The improvement in investment sentiment is supported by the lack of signs that the US inflation is getting out of control. The outcome of yesterday's bond auction also does not indicate weakening demand for US Treasury securities, despite recent dynamic increases in yields.
The US fiscal package is now only a signature of Joe Biden away from coming into force. As a result, market sentiment improved appreciably. Also, fears of a correction on the stock markets have weakened. The day before yesterday, the technology market recorded a several percent increase and yesterday, the Dow Jones average, an index of the thirty largest Wall Street companies, set all-time records.
In such an environment, the dollar is forced onto the defensive - the EUR/USD pair has already managed to claw back above the 1.19 mark and is close to confirming a short-term bottom. Increased risk appetite keeps Scandinavian currencies and the pound leading the way this week. The emerging markets space is rallying as well.
Dollar weakens after inflation disappointment
This year, the argument favouring the dollar is the strong economic situation, especially compared to the Eurozone. However, good economic prospects alone are usually not enough to support the US currency. On the contrary, there are often periods when strong growth in the US pushes capital to other markets, especially emerging markets. After all, the more the largest economic mechanism accelerates, the better it is for the global system of interconnected vessels. The financial markets are also optimistic in this situation. What separates growth that is good for the dollar from growth that is harmful to it? Inflation and the outlook for central bank policy.
In Anglo-Saxon culture, there is a fairy tale about three bears and a lovely golden-haired girl Goldilocks. Our little heroine tries porridge from three bowls to find out that the best porridge is the one with an intermediate temperature. Neither too hot nor too cold - simply perfect. The term goldilocks economy is named after the golden-haired girl. It describes ideal conditions for emerging markets. Growth is strong, but it does not threaten to create imbalances and strong inflation that could prompt central banks to tighten sharply and withdraw monetary support.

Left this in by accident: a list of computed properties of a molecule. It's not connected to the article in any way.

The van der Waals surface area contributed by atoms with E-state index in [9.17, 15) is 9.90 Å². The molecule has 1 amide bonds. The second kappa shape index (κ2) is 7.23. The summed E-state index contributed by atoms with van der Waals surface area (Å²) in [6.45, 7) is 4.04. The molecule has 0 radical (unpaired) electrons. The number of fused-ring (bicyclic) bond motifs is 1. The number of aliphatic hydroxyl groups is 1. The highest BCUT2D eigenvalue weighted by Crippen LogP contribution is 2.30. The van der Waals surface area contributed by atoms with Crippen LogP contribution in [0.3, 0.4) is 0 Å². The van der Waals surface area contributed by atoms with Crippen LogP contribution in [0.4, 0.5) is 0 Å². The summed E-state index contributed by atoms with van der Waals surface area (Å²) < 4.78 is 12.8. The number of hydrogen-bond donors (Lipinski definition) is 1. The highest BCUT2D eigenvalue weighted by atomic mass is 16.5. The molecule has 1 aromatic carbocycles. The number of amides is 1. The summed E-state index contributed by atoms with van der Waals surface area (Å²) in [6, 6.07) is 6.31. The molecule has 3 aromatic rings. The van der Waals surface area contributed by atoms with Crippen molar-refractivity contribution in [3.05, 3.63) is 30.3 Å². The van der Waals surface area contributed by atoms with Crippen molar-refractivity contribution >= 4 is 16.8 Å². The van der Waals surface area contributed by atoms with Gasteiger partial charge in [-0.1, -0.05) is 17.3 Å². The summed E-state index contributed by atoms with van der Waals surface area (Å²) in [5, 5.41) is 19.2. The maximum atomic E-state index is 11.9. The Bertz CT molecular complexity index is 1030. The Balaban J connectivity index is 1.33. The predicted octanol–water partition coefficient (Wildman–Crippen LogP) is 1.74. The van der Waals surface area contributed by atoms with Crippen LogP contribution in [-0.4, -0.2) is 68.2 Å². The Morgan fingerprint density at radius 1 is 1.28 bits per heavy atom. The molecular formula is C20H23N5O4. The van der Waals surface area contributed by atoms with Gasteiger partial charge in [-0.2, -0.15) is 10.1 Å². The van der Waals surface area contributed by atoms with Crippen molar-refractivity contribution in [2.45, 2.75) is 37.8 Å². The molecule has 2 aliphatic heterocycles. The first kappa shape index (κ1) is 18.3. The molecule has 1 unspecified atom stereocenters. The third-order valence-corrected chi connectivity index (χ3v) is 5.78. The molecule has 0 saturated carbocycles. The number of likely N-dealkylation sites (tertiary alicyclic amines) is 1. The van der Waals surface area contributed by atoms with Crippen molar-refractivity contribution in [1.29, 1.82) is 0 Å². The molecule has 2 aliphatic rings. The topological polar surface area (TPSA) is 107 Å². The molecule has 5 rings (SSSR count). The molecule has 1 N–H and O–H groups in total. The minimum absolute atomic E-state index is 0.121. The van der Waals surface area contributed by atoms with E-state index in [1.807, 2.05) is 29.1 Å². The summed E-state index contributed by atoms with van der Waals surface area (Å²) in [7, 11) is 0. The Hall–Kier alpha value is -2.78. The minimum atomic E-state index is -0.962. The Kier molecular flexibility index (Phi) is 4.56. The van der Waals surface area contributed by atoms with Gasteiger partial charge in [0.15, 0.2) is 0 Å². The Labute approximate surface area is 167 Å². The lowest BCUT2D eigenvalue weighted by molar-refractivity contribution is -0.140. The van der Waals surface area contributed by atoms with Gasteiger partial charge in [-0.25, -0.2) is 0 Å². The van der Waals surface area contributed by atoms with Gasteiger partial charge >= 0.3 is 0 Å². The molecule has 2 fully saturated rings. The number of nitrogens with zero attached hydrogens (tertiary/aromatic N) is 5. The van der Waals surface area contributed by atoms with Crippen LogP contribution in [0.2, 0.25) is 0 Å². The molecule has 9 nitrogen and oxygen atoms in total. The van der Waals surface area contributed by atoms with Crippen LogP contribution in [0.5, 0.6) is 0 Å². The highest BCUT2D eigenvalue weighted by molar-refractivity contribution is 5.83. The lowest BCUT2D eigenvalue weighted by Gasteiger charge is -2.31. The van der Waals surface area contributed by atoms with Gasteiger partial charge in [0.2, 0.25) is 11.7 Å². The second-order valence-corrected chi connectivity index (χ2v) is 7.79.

This was the prevailing environment for several quarters before Donald Trump started the trade wars. Instead, in recent weeks, a large part of the market has begun to bet on a boiling porridge scenario. It involves out-of-control price pressures forcing the Federal Reserve to cut off the monetary stimulus, contrary to the mantra of repeated declarations. The effect is an increase in bond yields and a strengthening of the dollar. Yesterday's inflation data once again cooled such enthusiasm and resulted in a weaker dollar. Prices excluding fuel and food in January were unchanged compared to December and in February rose only marginally.
The euro dependent on the ECB
The weakening of the euro against the dollar has halted, and it is likely that short-term highs in the US currency's strength are near; much will depend on the outcome of today's meeting. We view the dollar's recent strength as a prolonged correction in the downturn that began last year.
The European Central Bank had been showing concerns about the euro's appreciation trend in previous months. This trend has stopped, but in its place, the worry has been the rise in government bond yields, which is also tightening financial conditions and threatening the already fragile economy. Some Governing Council representatives referred to it, and their statements almost came close to verbal interventions. Different problems - one solution: there were repeated suggestions of the possibility of cutting interest rates.
We believe that this is the last resort and that the tensions in the government bond market may be better alleviated by changes in the way the PEPP policy is conducted. This includes more intensive use of the program but also a change in the structure of the securities acquired. The ECB has more than half of the programme's total volume (EUR 1.85 trillion) left to draw, so there should be enough firepower. In addition, we will receive new forecasts for inflation and GDP. The prevailing narrative should be that the price hike is only temporary. In summary: today's meeting should not pose a threat of sharp declines in the EUR/USD pair.